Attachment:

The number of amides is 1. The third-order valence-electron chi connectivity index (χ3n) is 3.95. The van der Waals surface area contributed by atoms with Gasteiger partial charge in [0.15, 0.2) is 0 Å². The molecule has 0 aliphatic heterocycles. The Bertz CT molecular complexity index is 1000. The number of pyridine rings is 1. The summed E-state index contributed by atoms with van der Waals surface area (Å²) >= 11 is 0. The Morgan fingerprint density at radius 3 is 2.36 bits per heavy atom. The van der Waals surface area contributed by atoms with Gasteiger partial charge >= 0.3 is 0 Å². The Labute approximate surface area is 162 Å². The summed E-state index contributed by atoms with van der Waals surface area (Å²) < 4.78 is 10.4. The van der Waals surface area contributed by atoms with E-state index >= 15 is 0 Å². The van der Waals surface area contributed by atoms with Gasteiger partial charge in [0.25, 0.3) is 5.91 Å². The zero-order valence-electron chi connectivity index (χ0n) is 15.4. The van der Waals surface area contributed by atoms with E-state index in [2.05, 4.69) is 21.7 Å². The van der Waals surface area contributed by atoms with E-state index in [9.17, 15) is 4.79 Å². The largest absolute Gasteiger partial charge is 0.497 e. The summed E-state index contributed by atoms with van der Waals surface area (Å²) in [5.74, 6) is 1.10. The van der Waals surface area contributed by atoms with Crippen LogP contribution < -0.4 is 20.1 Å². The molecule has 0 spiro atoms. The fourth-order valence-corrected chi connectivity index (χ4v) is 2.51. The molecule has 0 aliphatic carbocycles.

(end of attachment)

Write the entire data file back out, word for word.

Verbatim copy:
The number of amides is 1. The third-order valence-electron chi connectivity index (χ3n) is 3.95. The van der Waals surface area contributed by atoms with Gasteiger partial charge in [0.15, 0.2) is 0 Å². The molecule has 0 aliphatic heterocycles. The Bertz CT molecular complexity index is 1000. The number of pyridine rings is 1. The summed E-state index contributed by atoms with van der Waals surface area (Å²) >= 11 is 0. The Morgan fingerprint density at radius 3 is 2.36 bits per heavy atom. The van der Waals surface area contributed by atoms with Gasteiger partial charge >= 0.3 is 0 Å². The Labute approximate surface area is 162 Å². The summed E-state index contributed by atoms with van der Waals surface area (Å²) < 4.78 is 10.4. The van der Waals surface area contributed by atoms with E-state index >= 15 is 0 Å². The van der Waals surface area contributed by atoms with Gasteiger partial charge in [0.25, 0.3) is 5.91 Å². The zero-order valence-electron chi connectivity index (χ0n) is 15.4. The van der Waals surface area contributed by atoms with E-state index in [2.05, 4.69) is 21.7 Å². The van der Waals surface area contributed by atoms with E-state index in [9.17, 15) is 4.79 Å². The largest absolute Gasteiger partial charge is 0.497 e. The summed E-state index contributed by atoms with van der Waals surface area (Å²) in [5.74, 6) is 1.10. The van der Waals surface area contributed by atoms with Crippen LogP contribution < -0.4 is 20.1 Å². The molecule has 0 spiro atoms. The fourth-order valence-corrected chi connectivity index (χ4v) is 2.51. The molecule has 0 aliphatic carbocycles.